>So I just taught my Old English students about syncopation, assimilation, and i-mutation in strong verbs this week, and I came across something that confused me.
I thought that i-mutation only happened in short/light syllable environments — where the root word has a short vowel + consonant, followed by an i or j in the prehistoric form. (Am I wrong?) But then why does the Class 6 strong verb ‘standan’ show i-mutation in its 2nd and 3rd person singular present forms (at least in the book I’m using): stendest or stenst, and stendeþ or stent(t)? I guess the real question is, where did that -n- come from, since it’s not in the past tense (then or now). It’s not gemination, which I know happens in this class, but what is it?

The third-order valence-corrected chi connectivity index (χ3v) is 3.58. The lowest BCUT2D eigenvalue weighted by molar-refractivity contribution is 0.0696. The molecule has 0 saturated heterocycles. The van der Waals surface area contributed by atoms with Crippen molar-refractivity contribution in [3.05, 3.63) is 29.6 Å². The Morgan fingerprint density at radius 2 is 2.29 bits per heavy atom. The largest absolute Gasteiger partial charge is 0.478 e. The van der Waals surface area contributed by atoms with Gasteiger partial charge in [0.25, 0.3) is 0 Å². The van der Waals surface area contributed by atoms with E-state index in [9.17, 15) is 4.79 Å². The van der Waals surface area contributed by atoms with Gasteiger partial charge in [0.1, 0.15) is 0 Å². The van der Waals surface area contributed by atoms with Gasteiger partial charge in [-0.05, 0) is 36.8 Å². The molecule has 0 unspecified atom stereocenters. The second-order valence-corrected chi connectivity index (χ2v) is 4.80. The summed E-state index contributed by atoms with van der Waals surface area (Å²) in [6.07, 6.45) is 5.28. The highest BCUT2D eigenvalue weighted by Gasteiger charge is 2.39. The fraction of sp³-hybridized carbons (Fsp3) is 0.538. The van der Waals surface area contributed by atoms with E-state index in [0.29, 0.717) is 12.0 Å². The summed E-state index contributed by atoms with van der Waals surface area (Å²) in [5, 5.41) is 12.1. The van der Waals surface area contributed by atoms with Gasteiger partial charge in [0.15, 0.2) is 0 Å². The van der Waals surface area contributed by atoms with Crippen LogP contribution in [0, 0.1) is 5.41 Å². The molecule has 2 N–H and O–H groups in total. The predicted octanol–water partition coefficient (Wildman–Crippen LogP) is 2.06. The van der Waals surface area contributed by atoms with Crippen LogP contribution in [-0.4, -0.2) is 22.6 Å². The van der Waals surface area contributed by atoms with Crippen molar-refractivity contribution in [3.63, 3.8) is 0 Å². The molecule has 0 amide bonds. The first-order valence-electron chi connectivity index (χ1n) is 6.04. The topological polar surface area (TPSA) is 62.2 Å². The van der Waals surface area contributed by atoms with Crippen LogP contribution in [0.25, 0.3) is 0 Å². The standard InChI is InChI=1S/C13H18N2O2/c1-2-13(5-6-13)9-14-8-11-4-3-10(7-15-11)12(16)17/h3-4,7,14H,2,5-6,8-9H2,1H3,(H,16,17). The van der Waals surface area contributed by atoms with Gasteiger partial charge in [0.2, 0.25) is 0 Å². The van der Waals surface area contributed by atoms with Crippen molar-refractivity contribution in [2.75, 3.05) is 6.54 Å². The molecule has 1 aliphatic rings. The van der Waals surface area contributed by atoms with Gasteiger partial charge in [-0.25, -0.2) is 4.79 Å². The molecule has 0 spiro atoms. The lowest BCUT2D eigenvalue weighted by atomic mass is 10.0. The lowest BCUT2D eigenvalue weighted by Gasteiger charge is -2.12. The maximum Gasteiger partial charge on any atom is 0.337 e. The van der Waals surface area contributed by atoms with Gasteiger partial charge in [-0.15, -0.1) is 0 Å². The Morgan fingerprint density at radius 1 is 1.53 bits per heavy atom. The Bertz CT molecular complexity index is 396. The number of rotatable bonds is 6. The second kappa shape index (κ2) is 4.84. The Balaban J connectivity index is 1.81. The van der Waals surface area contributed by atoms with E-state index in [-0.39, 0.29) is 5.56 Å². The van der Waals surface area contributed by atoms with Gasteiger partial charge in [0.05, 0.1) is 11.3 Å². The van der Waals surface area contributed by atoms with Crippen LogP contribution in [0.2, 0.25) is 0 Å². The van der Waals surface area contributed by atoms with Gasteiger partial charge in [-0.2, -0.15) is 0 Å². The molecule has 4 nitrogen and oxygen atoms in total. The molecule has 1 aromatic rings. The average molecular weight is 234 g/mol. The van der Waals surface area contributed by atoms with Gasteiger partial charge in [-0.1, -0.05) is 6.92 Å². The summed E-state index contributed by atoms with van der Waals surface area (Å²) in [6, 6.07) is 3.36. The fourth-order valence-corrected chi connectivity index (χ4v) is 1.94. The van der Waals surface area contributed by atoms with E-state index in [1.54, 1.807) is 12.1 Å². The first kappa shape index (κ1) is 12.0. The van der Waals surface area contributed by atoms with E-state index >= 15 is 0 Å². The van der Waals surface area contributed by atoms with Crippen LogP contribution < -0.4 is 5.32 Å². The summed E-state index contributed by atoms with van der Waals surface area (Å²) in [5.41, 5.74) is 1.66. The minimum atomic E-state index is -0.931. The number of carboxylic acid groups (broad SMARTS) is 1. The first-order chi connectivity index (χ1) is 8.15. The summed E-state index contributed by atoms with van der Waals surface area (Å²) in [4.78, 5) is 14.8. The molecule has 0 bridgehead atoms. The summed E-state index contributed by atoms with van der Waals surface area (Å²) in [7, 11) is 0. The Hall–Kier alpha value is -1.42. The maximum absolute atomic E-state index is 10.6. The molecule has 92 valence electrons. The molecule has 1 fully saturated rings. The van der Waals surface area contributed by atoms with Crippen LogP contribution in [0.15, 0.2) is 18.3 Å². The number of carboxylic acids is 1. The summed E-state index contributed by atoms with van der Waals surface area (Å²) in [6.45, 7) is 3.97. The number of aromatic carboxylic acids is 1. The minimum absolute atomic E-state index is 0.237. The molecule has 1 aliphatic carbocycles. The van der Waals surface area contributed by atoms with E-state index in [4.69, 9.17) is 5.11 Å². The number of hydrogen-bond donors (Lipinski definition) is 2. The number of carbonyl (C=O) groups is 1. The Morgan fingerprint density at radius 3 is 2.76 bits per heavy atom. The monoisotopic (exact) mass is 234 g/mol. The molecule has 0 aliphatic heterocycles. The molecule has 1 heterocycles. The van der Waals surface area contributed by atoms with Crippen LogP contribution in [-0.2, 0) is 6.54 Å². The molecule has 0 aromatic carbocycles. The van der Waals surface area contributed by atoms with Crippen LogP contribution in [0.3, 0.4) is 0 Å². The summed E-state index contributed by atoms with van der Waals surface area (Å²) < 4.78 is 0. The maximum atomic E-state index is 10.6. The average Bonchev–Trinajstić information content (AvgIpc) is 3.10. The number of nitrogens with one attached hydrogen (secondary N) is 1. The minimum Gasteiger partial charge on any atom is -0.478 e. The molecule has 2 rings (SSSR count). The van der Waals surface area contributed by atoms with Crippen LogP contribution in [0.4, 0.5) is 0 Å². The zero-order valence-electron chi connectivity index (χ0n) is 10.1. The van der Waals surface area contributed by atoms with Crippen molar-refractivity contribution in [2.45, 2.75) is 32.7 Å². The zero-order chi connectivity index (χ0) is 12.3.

If you can help this Middle English person out, she’d be grateful. And my students will be interested to know the answer, too, since they were also curious about all the way that “standan” is weird.